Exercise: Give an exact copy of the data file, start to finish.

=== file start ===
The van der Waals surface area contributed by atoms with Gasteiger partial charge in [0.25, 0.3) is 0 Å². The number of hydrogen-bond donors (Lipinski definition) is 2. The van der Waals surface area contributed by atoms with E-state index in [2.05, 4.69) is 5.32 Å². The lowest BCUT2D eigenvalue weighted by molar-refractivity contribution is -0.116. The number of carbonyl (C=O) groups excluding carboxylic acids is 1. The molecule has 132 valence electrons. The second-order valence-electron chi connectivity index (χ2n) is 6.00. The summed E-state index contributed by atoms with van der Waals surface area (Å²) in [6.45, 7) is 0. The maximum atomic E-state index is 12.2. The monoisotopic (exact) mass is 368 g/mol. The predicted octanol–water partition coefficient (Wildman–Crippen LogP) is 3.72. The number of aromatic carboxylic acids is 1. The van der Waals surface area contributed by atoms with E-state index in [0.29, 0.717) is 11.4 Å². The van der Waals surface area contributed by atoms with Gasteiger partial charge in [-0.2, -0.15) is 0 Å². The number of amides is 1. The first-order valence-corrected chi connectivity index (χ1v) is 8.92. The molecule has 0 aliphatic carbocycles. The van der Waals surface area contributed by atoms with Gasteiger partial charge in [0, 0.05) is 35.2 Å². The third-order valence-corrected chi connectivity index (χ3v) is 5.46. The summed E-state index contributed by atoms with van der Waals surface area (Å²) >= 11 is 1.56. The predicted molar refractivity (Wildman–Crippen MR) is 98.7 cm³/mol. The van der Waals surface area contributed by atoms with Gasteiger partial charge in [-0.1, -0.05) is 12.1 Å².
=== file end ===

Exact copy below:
The van der Waals surface area contributed by atoms with Gasteiger partial charge in [0.25, 0.3) is 0 Å². The number of hydrogen-bond donors (Lipinski definition) is 2. The van der Waals surface area contributed by atoms with E-state index in [2.05, 4.69) is 5.32 Å². The lowest BCUT2D eigenvalue weighted by molar-refractivity contribution is -0.116. The number of carbonyl (C=O) groups excluding carboxylic acids is 1. The molecule has 132 valence electrons. The second-order valence-electron chi connectivity index (χ2n) is 6.00. The summed E-state index contributed by atoms with van der Waals surface area (Å²) in [6.45, 7) is 0. The maximum atomic E-state index is 12.2. The monoisotopic (exact) mass is 368 g/mol. The predicted octanol–water partition coefficient (Wildman–Crippen LogP) is 3.72. The number of aromatic carboxylic acids is 1. The van der Waals surface area contributed by atoms with E-state index in [0.29, 0.717) is 11.4 Å². The van der Waals surface area contributed by atoms with Gasteiger partial charge in [-0.2, -0.15) is 0 Å². The number of amides is 1. The first-order valence-corrected chi connectivity index (χ1v) is 8.92. The molecule has 0 aliphatic carbocycles. The van der Waals surface area contributed by atoms with Gasteiger partial charge in [0, 0.05) is 35.2 Å². The third-order valence-corrected chi connectivity index (χ3v) is 5.46. The summed E-state index contributed by atoms with van der Waals surface area (Å²) >= 11 is 1.56. The predicted molar refractivity (Wildman–Crippen MR) is 98.7 cm³/mol. The van der Waals surface area contributed by atoms with Gasteiger partial charge in [-0.1, -0.05) is 12.1 Å².